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Flashcards in Brain tumors Deck (47)
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1

What is the differential diagnosis of a spine tumor (3)?

1) Low grade astrocytomas
2) Ependymomas
3) AA/GBM (much less commonly)

2

What is the differential diagnosis of a posterior fossa tumor (5)?

1) Pilocytic astrocytoma
2) Medulloblastoma
3) Ependymoma
4) ATRT
5) DIPG

3

How would you differentiate on imaging a brainstem diffuse midline glioma vs pilocytic astrocytoma?

DIPG (diffuse midline glioma H3K27M mutant): diffuse, commonly but not always in the pons, encasing basilar artery
PA: exophytic, bright post-gad, can occur anywhere in the brainsteam

4

Which brain tumors don't need to be biopsied for Dx?

1) NG-GCT (if positive tumor markers)
2) Diffuse midline glioma H3K27M mutant, unless atypical features

5

Which brain tumors are usually not considered for radiation therapy?

1) Choroid plexus carcinoma
2) LGG, unless failure of other options

6

What is the common radiological appearance of pilocytic astrocytoma?

Most often cerebellar location (but can happen anywhere), contrast-enhancing, bright on T2, classically nodule with cyst

7

What targeted therapy could be considered if...
a) BRAF fusion
b) BRAF V600E mutation

a) MEK inhibitor e.g. trametinib
b) BRAF inhibitor

8

Staging: LGG and HGG

MRI of brain +/- spine
No metastatic potential outside the CNS

9

Prognosis of HGG

Anaplastic astrocytoma: 30% (GTR and adjuvant chemo)
GBM: EFS 18%

10

What is the OS for
a) Germinoma

b) NGGCT

a) Germinoma:
OS>90%

b) NGGCT
OS 70%

11

What is growing teratoma syndrome?

Syndrome associated with NGGCT(pathology invariably mature teratoma)

Rapid radiological enlargement with progressive decrease of tumor markers

Treatment: surgical resection, ideally gross total extirpation followed by RT

12

Germinoma: treatment

Localized:
Chemotherapy (carboplatin-etoposide, or ifosphamide-etoposide-carboplatin) followed by radiation (whole ventricular RT 24Gy with tumor boost 16Gy)
COG testing lower RT dose
In new trial

Metastatic:
Chemotherapy (carboplatin-etoposide, or ifosphamide-etoposide-carboplatin) followed by radiation (craniospinal RT with tumor boost)

13

Treatment: NGGCT

- Chemotherapy (platinum based, for example ifos-carbo-etoposide)
followed by
- RT: volume and dose debated; COG does CSI at 36Gy with tumor boost

- Surgical excision for mature teratoma and benign immature teratoma

14

Epidemiology of GCT (CNS)
a) Histologic subtypes

b) Sex predominance

A) 60-70% Germinomas
30-40% NGGCT

b) Male prédominance in general
Pineal region: 15M:1F
Suprasellar region: slight female predominance

15

RF for brain tumors

- Ionizing radiation (meningioma, HGG, sarcoma)
- Immunosuppression (CNS lymphoma)
- Specific genetic conditions (differs for each brain tumors)
No proven environmental factor

16

Describe histologic features PA

- Rosenthal fibers
- Eosinophilic granular bodies
- GFAP (+)ve
- Low mitosis rate (MIB1 < 4%)

17

LGG: prognosis

OS: very good (>90%)
PFS: depends on the location; about 50% in unresectable lesions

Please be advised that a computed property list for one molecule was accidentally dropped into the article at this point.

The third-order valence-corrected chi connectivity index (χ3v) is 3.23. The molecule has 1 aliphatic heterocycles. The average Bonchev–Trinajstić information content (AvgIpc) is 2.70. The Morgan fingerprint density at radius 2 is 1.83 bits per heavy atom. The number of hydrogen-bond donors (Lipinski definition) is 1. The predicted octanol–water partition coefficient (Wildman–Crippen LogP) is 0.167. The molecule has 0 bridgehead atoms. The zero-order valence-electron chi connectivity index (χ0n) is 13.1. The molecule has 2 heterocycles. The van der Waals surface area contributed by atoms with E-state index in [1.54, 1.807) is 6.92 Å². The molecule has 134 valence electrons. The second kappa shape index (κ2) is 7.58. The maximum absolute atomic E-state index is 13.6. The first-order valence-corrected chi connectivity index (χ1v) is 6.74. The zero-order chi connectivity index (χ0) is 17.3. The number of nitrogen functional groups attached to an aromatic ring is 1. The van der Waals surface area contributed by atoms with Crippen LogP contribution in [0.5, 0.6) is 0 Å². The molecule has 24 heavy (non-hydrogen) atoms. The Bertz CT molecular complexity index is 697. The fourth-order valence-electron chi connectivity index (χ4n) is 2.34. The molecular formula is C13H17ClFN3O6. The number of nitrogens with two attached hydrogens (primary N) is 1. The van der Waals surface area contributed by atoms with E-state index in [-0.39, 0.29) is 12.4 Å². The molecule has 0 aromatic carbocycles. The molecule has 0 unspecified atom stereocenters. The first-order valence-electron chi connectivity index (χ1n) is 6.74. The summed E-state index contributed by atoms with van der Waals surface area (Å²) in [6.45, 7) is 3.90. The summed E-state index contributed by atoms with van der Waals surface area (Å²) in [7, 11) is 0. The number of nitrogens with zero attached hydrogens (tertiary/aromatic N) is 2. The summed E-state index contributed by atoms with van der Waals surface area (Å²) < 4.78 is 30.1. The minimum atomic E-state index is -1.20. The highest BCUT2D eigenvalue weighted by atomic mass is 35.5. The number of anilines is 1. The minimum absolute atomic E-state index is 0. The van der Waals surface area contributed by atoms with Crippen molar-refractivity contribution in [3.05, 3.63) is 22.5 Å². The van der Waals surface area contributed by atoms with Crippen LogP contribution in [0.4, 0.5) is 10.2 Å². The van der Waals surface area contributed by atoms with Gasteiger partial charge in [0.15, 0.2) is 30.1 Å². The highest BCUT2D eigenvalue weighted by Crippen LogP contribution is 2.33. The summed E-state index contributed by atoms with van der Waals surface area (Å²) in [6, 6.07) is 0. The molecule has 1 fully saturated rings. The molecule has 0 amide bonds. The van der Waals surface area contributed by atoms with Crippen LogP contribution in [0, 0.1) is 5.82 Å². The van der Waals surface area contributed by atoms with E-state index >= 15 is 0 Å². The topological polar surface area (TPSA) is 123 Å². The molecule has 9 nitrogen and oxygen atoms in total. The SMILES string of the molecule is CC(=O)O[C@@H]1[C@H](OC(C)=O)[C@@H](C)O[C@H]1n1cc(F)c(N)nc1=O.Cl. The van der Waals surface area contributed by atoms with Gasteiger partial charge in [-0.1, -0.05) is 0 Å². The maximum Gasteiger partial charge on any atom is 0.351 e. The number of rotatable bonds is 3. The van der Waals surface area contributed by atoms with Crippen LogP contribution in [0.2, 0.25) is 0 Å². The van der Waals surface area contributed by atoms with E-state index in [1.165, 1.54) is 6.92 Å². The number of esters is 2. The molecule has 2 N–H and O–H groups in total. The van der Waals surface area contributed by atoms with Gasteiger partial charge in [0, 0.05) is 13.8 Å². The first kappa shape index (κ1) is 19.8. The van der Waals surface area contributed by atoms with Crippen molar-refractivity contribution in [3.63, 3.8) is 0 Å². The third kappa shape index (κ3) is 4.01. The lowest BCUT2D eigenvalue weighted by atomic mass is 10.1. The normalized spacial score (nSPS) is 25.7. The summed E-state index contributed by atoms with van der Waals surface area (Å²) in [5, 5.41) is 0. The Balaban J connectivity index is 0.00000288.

18

Classical presentation of optic pathway glioma

- Visual loss
- Proptosis
- Optic nerve atrophy
Clinical course very variable, usually more indolent in NF1-OPG

19

OPG: treatment considerations

- First line of treatment = chemotherapy
re; risk associated with surgery
VCR/carbo and TPCV have shown similar efficacy
- TPCV shouldn't be used in NF1 patients re: risk of malignancies with alkylators

20

HGG: prognosis as per grade and degree of resection

Anaplastic astrocytoma:
With GTR: 44%
W/O GTR: 22%
GBM:
With GTR: 26%
W/O GTR: 4%

21

ATRT: typical histology

Eosinophilic nucleus, with prominent eosinophilic nucleoli, abundant cytoplasm, and eosinophilic globular cytoplasmic inclusion

Histology might be misleading (e.g. areas of small round blue cells), so diagnostic mostly based on loss of SMARCB1 (FISH or immunostaining)

22

Prognostic factors: HGG

- WHO grade
- Gross total resection
- Biologic markers
(+)ve: PTEN, MGMT methylation, (-)ve: p53, endoglin, PARP positivity
MIB1 (mitosis rate)

23

DIPG: what treatment options are available in case of reprogression?

Only repeat radiation therapy have shown effect

24

What mutation is often encountered in craniopharyngioma?

Papillary subtype: BRAF v600E
Adamantinomatous: b-catenin

25

Craniopharyngioma: standard treatment for newly diagnosed CPG

- Resection, total if possible
- Radiation therapy if subtotal resection can be considered
- Intracystic sclerosing agents (interferon, bleomycin) can be used as temporizing agents for the cystic part

26

ATRT: typical histology

Eosinophilic nucelus, with prominent eosinophilic nucleoli, abundant cytoplasm, and eosinophilic globular cytoplasmic inclusion

Histology might be misleading (e.g. areas of small round blue cells), so diagnostic mostly based on loss of SMARCB1 (FISH or immunostaining)

27

Epidemiology of ATRT

1-2% of childhood brain tumors
Male predominance, mostly in infants < 3 y.o.

28

WHO classification of choroid plexus tumors

WHO grade I = CP papilloma; closely resemble normal CP with low proliferation rate
WHO grade II = atypical papilloma; CPP with increased mitotic activity
WHO grade III = CP carcinoma; higher cell density, freq mitosis, high N/C ratio, necrosis, invasive appearance

29

Ependymomas: unfavorable prognostic factors (7), as per cancer.gov

- Younger age
- Higher proliferation rate (Ki67, MIB1)
- Location: cranial < spinal (lower) < spinal (higher)
- Subtotal resection
- Anaplastic histology
- Lower doses of radiation therapy (should be at least 54Gy)
- Genomic expression profile (e.g. subgroup A in posterior fossa ependymoma)

30

CP carcinoma: what is the standard treatment

Maximal surgical resection
Usually with chemotherapy (re: mostly infants < 3 months); no SOC of care but multiagent chemo such as carboplatin-etoposide has shown good activity